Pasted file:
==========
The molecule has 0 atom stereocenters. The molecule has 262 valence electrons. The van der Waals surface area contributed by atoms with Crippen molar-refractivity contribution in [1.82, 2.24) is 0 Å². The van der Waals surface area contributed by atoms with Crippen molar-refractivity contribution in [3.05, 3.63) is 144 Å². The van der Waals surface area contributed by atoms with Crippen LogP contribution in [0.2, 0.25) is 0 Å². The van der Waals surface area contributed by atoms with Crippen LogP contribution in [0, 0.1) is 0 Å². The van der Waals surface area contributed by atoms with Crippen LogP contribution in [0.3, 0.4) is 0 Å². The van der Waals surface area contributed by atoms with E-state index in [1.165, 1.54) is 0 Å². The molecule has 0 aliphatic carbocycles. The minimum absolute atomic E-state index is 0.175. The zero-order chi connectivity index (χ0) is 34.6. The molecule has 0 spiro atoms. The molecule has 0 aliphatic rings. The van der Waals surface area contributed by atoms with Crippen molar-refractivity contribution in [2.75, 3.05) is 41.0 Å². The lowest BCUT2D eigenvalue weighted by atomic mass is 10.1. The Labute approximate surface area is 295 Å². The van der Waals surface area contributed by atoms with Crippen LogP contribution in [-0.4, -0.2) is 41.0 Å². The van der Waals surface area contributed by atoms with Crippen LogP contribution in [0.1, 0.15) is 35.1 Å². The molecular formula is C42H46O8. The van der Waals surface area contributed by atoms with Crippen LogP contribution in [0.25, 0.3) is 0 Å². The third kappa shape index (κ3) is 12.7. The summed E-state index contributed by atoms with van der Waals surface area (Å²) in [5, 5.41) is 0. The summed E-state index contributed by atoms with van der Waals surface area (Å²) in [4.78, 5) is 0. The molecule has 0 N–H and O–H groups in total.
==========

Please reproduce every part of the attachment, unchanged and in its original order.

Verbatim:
The molecule has 0 atom stereocenters. The molecule has 262 valence electrons. The van der Waals surface area contributed by atoms with Crippen molar-refractivity contribution in [1.82, 2.24) is 0 Å². The van der Waals surface area contributed by atoms with Crippen molar-refractivity contribution in [3.05, 3.63) is 144 Å². The van der Waals surface area contributed by atoms with Crippen LogP contribution in [0.2, 0.25) is 0 Å². The van der Waals surface area contributed by atoms with Crippen LogP contribution in [0, 0.1) is 0 Å². The van der Waals surface area contributed by atoms with Crippen LogP contribution in [0.3, 0.4) is 0 Å². The van der Waals surface area contributed by atoms with E-state index in [1.165, 1.54) is 0 Å². The molecule has 0 aliphatic carbocycles. The minimum absolute atomic E-state index is 0.175. The zero-order chi connectivity index (χ0) is 34.6. The molecule has 0 spiro atoms. The molecule has 0 aliphatic rings. The van der Waals surface area contributed by atoms with Crippen molar-refractivity contribution in [2.75, 3.05) is 41.0 Å². The lowest BCUT2D eigenvalue weighted by atomic mass is 10.1. The Labute approximate surface area is 295 Å². The van der Waals surface area contributed by atoms with Crippen LogP contribution in [-0.4, -0.2) is 41.0 Å². The van der Waals surface area contributed by atoms with Crippen LogP contribution in [0.1, 0.15) is 35.1 Å². The molecular formula is C42H46O8. The van der Waals surface area contributed by atoms with Crippen LogP contribution in [0.25, 0.3) is 0 Å². The third kappa shape index (κ3) is 12.7. The summed E-state index contributed by atoms with van der Waals surface area (Å²) in [5, 5.41) is 0. The summed E-state index contributed by atoms with van der Waals surface area (Å²) in [4.78, 5) is 0. The molecule has 0 N–H and O–H groups in total.